"The cars are really, really close, and you gotta take advantage of whatever you can," Earnhardt said. "The rules on pit road, some are very cut-and-dried, some are very harsh. Some are very lenient.
"So there is all kinds of little things going on pit road and you just gotta try and take advantage of wherever there is a window, and sometimes you are going to make a mistake doin' it."
A lot at stake
Gordon was in control with 37 laps to go in the 2004 Southern 500 at Darlington Raceway, then the next-to-last race of the Chase. He'd led a race-high 155 laps, easily holding off Johnson and Mark Martin.
Then, on the final pit stop, he ran over the air hose.
The mistake cost his team valuable seconds on pit road. The four-time Cup champion went from first to seventh. Sure victory turned into a hard-fought third.
Had Gordon won, he would have scored an additional 15 points and trailed Kurt Busch by six entering the last race. He finished third in the final standings by 16 points, and who knows what would have happened had the prerace spread been tighter.
"That could have cost us a championship," said Letarte, then the rear-tire carrier for Gordon's team.
One of these early mistakes could cost somebody the 2009 title, or at least a spot in the 12-driver Chase. And the mistakes don't have to cost a victory. They could be the difference between finishing 10th instead of fifth.
It's just people being aggressive, and I'm guilty of that as well. We had a little bit of confusion on the radio when I slipped through my stall.
”-- Jimmie Johnson
"It's just like our race at Las Vegas," Kevin Harvick said. "We come in, the caution comes out. We ran solidly in the top-10, top-five throughout the day. The next thing you know, you're fighting for your life to get the Lucky Dog."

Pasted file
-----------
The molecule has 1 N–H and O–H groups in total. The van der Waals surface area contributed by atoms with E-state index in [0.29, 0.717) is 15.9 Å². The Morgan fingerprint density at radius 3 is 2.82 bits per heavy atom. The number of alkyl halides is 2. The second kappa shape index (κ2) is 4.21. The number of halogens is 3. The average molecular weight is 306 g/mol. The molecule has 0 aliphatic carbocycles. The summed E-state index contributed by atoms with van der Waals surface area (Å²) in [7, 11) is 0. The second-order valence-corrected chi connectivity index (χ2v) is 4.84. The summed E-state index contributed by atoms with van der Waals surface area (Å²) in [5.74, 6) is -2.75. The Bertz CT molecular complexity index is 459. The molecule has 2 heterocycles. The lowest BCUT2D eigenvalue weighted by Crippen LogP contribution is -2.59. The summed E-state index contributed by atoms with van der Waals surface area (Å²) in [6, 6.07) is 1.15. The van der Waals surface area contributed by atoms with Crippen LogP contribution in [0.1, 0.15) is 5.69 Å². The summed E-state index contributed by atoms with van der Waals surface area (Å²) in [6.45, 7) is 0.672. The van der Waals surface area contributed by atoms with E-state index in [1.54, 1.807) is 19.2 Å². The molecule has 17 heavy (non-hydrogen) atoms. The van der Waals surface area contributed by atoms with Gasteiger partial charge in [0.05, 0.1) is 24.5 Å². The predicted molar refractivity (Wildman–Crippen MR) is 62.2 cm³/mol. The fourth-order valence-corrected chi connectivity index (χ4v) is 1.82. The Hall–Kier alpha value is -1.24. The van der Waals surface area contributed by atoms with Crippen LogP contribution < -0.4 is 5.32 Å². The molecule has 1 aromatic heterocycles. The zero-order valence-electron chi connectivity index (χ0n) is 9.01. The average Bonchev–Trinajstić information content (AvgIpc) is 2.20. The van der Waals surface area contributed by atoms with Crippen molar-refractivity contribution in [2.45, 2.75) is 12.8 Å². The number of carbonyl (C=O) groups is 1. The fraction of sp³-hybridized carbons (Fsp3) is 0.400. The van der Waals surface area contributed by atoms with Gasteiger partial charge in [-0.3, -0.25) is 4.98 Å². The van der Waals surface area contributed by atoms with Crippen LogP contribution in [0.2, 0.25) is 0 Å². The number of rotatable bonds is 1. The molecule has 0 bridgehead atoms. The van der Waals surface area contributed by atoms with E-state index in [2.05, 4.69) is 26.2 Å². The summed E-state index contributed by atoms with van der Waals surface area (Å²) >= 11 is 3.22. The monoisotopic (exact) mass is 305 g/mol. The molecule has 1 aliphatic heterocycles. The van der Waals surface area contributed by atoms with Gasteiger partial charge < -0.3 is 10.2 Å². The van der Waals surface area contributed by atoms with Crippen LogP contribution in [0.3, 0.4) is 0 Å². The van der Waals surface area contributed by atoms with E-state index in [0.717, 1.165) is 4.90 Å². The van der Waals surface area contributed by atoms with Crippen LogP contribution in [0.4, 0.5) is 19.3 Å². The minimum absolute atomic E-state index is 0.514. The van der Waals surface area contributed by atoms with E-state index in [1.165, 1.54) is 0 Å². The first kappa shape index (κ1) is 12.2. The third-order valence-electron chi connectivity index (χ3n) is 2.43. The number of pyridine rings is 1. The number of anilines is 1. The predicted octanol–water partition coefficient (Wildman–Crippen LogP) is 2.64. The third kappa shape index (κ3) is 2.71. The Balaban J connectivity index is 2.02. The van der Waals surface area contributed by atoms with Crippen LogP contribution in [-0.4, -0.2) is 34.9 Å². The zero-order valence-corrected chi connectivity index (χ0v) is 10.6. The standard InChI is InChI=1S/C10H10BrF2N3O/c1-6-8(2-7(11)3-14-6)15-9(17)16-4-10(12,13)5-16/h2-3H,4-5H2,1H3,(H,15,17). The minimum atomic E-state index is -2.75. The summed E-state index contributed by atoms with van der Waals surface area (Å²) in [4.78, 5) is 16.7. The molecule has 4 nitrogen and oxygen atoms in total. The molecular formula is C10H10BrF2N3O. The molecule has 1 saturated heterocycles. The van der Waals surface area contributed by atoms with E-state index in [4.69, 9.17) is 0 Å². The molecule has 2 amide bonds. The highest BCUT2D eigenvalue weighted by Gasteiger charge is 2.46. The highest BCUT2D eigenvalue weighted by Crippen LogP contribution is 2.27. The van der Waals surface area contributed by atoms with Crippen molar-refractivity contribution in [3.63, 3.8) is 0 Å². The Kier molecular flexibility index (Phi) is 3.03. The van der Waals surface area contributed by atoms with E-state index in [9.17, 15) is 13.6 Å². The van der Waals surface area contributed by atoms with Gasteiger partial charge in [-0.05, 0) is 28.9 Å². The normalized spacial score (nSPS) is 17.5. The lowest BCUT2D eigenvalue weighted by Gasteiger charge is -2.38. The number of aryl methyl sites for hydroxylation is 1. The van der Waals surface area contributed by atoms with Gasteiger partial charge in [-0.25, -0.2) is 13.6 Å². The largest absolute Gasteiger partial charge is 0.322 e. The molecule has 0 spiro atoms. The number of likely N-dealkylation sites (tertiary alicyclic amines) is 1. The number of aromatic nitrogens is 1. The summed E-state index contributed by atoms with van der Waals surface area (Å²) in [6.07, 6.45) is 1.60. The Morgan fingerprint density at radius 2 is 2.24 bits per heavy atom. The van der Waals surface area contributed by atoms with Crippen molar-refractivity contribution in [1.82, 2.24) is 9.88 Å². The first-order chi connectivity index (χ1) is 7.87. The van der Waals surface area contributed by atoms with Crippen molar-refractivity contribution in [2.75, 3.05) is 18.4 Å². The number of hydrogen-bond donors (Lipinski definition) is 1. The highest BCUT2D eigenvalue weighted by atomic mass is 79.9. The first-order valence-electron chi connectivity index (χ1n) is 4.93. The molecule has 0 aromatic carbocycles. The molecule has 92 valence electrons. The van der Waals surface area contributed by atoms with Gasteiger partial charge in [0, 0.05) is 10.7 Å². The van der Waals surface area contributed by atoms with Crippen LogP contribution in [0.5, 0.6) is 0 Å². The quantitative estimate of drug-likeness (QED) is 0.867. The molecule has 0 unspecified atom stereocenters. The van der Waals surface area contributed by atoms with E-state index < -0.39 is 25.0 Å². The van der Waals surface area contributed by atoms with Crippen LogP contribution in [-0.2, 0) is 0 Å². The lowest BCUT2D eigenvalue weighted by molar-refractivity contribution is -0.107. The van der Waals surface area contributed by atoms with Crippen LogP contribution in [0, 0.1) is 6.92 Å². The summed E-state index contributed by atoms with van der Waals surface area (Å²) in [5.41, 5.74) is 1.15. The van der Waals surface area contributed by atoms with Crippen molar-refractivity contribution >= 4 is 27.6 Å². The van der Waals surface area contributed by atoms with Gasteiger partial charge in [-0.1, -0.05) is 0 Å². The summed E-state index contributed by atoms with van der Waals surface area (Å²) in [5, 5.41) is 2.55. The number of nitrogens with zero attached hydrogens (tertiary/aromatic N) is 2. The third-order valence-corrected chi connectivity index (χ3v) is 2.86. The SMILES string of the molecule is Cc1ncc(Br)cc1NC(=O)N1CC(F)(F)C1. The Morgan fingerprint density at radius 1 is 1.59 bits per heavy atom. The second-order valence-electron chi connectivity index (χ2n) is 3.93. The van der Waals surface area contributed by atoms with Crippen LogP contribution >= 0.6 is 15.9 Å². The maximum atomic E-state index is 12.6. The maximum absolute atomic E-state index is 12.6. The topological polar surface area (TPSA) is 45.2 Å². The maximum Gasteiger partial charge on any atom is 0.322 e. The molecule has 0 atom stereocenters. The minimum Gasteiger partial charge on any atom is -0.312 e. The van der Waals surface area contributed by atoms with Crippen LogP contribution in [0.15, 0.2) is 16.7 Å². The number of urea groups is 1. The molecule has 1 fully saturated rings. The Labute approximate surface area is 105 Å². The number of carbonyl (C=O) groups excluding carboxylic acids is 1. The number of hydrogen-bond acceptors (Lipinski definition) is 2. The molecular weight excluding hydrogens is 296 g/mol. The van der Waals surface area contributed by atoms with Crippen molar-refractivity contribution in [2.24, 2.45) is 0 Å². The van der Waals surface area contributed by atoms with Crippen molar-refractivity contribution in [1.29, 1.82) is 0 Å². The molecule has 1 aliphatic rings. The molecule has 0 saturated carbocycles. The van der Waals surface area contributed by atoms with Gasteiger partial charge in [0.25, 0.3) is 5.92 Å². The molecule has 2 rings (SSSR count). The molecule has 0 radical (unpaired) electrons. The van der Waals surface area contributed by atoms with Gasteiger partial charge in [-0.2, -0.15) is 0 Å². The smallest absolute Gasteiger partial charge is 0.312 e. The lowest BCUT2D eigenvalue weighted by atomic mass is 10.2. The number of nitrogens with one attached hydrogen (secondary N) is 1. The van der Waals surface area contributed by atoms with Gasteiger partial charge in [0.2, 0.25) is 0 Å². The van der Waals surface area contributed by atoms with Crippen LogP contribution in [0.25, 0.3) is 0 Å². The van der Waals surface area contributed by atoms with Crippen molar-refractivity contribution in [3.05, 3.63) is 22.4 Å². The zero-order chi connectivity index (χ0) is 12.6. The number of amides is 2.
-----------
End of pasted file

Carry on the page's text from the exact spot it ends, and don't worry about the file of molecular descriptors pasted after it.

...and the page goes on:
A speeding penalty on Lap 220 didn't help.
"It just takes one mistake or one circumstance or whatever the case may be to change everything that you're doing," said Harvick, who finished 12th at Vegas. "All of a sudden, you're trying to play catch-up instead of trying to keep your track position."
Speeding penalties are the most frustrating for drivers because they have nobody but themselves to blame. That NASCAR gives a 5 mph window makes it more frustrating.
That speeding is up in the first three races indicates how valuable drivers believe track position is.
"Over the last five years, my team, and everybody around me, has pushed me more to concentrate on tryin' to maximize my opportunity with pit-road speed," Earnhardt said. "You look at how to get on pit road faster, how to exit pit road faster. There is all kinds of little things that you are tryin' to do now that you weren't as serious [about] a couple of years ago."
Earnhardt pushed it far enough to earn a pass-through penalty when called for speeding on Lap 50 at Vegas.
"You are tryin' to do all these things now because they make such a big difference on pit road and how it relates to the racetrack," said NASCAR's most popular driver, 29th in points.
There were 13 speeding penalties in the Nationwide race at Vegas. Cup driver Denny Hamlin had to make consecutive pass-through penalties because he was caught speeding on his first penalty.
"Everybody is aggressive right now, it seems like, and putting themselves at risk," said crew chief Pat Tryson, whose driver (Kurt Busch) was among those speeding at Vegas. "You just have to decide that instead of pushing it by 3 mph, maybe you have to go 2½ mph.